Because this piece was personal. I've lost my singing voice -- or a major aspect of it -- twice. The first time, there was a sort of hole in my range -- a place where nothing would come out except air. The cause was not a nodule, as mentioned in the article with respect to the stars who lose their voices, but a polyp on my vocal cord. It was removed, I recovered in silence (the prescription for allowing the area to heal) and slowly, I regained my voice.
A couple of years ago, I started having vocal issues again. It was as though my range was shrinking. Was it age? Another polyp? Stress? Long story (and long slog from doctor to doctor) short, this time, reflux was the issue. Another procedure -- this one diagnostic, rather than reparative -- some meds and a prescription for foods I should avoid and, slowly, my voice returned.
Or, in this case, is returning. The second loss, in addition to impacting my range, took some of my confidence with it. Fortunately, a fabulous, well-trained voice teacher -- one who knows when to joke with me, when to commiserate and when to tell me to stop feeling sorry for myself -- is also a part of my recovery. I'm still tentative at times, measuring the sounds that emerge, which is precisely the wrong thing to do if I want to sing well, and precisely the times when the sounds I fear I will produce emerge.
|Pexels via Pixabay|
In these moments, we question ourselves. Is that it? Has my talent run its course? Do I have the energy to fight the battle necessary to restore my voice, whether on the page or in some other fashion?
The news is full of stories of those who've been labeled as less than -- whether by a thoughtless remark, a hateful tweet, or legislation intended to disenfranchise. Without the strength and confidence to press forward in spite of others' opinions -- not to mention the internal obstacles that cause us to question ourselves -- it's easy to remain voiceless. To believe that this is it. The end of the road. A door has closed and, weary, we lock it and lean against it, too exhausted to realize that we have the key.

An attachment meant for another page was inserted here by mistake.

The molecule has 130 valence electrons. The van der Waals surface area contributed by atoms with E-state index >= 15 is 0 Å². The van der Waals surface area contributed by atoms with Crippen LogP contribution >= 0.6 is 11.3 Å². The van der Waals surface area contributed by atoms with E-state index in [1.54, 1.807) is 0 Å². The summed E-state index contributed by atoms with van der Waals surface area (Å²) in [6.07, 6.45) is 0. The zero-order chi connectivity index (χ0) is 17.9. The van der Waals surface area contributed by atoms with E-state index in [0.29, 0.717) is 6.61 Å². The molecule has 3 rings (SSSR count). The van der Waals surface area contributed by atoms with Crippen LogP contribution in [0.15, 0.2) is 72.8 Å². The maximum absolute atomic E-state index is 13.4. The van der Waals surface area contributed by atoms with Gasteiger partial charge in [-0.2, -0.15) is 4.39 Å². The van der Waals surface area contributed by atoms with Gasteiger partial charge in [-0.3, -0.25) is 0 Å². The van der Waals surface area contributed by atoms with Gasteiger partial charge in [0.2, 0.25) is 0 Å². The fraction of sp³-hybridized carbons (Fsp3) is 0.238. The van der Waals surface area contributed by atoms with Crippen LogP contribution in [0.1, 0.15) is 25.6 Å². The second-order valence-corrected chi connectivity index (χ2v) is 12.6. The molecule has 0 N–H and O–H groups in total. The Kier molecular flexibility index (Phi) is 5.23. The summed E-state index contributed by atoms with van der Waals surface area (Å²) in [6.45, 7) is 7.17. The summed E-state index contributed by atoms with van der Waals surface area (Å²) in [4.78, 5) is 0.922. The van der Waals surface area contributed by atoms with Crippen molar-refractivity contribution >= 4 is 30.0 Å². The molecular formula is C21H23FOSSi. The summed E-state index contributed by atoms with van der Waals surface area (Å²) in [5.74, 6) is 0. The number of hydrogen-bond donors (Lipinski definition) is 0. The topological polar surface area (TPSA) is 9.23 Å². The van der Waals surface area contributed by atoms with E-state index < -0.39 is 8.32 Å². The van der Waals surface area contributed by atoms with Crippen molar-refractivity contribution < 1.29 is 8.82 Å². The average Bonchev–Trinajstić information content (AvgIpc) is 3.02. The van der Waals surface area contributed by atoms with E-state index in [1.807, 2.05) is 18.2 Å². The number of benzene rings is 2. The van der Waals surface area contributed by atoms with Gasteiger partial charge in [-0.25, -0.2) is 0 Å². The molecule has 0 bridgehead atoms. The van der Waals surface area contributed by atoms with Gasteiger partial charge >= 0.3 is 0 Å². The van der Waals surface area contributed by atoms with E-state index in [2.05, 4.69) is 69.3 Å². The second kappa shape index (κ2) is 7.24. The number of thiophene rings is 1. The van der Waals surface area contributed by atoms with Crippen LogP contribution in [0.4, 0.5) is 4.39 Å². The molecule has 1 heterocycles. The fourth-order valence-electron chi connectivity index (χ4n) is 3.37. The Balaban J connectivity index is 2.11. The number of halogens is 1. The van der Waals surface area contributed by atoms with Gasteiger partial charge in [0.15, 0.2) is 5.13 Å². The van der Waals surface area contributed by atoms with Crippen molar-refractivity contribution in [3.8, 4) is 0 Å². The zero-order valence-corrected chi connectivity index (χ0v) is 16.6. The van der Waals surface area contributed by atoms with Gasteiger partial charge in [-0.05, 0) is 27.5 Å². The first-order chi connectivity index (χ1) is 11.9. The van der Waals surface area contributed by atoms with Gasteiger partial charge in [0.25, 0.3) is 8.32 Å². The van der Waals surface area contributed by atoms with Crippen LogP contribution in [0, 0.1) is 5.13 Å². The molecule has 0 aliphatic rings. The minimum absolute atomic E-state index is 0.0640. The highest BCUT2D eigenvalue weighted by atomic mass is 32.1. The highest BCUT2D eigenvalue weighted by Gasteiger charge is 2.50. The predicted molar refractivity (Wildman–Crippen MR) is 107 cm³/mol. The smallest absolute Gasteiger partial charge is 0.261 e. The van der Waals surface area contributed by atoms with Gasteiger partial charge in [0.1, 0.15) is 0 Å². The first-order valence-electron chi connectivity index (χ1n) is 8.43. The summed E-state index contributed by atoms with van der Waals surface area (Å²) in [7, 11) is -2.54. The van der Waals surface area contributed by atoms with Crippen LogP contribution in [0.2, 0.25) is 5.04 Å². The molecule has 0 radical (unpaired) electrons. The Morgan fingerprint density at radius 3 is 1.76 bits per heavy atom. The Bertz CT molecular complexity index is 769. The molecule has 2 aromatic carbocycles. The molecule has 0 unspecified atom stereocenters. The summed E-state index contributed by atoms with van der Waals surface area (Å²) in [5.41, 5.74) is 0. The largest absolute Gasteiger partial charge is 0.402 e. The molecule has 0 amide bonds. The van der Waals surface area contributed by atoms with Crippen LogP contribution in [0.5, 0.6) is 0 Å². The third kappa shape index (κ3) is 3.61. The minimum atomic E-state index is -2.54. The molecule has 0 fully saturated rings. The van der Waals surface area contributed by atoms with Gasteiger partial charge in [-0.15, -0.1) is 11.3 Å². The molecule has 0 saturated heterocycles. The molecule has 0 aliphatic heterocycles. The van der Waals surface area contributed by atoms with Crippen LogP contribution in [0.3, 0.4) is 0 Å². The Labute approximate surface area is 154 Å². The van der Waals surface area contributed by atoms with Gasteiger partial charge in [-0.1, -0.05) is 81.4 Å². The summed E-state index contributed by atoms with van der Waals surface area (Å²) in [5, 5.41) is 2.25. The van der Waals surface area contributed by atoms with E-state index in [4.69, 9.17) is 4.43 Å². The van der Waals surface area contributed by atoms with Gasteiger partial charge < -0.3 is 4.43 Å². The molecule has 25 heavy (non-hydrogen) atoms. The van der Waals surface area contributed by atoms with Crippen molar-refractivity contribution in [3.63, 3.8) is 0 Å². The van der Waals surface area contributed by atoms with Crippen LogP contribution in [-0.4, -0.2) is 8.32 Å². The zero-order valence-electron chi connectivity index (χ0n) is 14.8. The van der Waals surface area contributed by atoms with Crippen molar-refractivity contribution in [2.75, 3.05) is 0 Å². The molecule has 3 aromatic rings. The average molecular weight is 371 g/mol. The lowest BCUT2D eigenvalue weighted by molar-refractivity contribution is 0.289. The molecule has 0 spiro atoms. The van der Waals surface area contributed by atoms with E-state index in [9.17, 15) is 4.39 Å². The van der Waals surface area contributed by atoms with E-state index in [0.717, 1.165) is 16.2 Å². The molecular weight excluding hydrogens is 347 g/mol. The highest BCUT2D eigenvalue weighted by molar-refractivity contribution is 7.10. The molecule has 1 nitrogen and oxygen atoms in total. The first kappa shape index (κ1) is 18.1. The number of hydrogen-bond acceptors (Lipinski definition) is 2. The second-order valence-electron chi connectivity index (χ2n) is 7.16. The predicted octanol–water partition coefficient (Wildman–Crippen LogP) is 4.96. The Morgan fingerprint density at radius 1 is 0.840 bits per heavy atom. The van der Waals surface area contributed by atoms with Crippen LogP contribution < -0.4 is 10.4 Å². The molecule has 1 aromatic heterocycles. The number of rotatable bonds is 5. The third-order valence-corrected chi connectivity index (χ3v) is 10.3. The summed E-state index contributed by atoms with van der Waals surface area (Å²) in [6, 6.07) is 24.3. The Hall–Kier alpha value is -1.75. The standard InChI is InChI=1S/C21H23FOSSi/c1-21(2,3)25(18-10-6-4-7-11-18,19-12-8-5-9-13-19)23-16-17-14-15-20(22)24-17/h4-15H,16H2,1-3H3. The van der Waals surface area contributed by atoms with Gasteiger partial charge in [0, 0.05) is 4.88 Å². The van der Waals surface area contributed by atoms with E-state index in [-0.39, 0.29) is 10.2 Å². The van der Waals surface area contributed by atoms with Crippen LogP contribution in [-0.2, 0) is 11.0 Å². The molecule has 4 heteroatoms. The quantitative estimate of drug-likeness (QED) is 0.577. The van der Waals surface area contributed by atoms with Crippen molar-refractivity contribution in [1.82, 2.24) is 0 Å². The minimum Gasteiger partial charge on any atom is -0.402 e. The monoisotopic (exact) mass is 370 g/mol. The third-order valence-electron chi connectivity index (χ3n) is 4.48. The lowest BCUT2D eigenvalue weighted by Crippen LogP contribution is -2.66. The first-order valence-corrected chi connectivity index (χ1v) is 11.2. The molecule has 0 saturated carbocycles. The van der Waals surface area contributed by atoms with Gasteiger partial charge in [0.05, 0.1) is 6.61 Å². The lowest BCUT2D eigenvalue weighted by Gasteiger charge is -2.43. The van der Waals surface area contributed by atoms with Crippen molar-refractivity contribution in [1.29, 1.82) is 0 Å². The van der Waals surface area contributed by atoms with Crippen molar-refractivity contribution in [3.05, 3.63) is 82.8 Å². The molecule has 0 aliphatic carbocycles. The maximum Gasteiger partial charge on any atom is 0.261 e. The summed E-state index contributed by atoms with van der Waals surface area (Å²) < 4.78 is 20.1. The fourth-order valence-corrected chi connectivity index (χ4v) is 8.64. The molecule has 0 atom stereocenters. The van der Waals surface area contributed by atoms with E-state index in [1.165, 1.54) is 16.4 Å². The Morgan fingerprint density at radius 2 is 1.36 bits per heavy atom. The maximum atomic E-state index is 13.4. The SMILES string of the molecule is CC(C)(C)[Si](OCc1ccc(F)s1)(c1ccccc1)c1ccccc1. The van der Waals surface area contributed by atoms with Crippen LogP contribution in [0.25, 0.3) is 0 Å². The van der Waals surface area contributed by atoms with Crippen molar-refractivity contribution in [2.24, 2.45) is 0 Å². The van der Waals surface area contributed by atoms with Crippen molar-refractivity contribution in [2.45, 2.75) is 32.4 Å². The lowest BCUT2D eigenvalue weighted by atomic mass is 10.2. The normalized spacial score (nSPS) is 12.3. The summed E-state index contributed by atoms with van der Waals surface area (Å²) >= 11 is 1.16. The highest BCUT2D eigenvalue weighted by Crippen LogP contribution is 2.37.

One of my favorite quotes is this one, attributed to Eleanor Roosevelt:
"No one can make you feel inferior without your consent."The initial loss of our voices may be beyond our control, but often, continued silence is a choice we make. We can deign to speak again, but doing so requires us to take a risk -- one that may make it easier to sit in silence. Losing my voice -- especially for the second time -- took a piece of my confidence with it. Consequently, rebuilding my confidence is an important part of the work I need to do to restore my voice.
In some ways, restoring confidence is even harder. Every attempted vocalization requires me to don my shield to protect the fragile, scattered pieces that, when properly connected, make up an important part of my identity. A label, an idle comment, or, heaven forbid, a sharp-edged criticism, can be enough to disconnect the pieces that have been painstakingly put back into place.
|rucsandrams via Pixabay|
And so we take a deep breath and we unlock the door. We use our voices because, to be voiceless is even worse than being afraid. We write, we speak out, we sing out because it's only in using the power we already possess that we can strengthen what is weak and forge ahead, speaking -- or singing -- our truth to the world.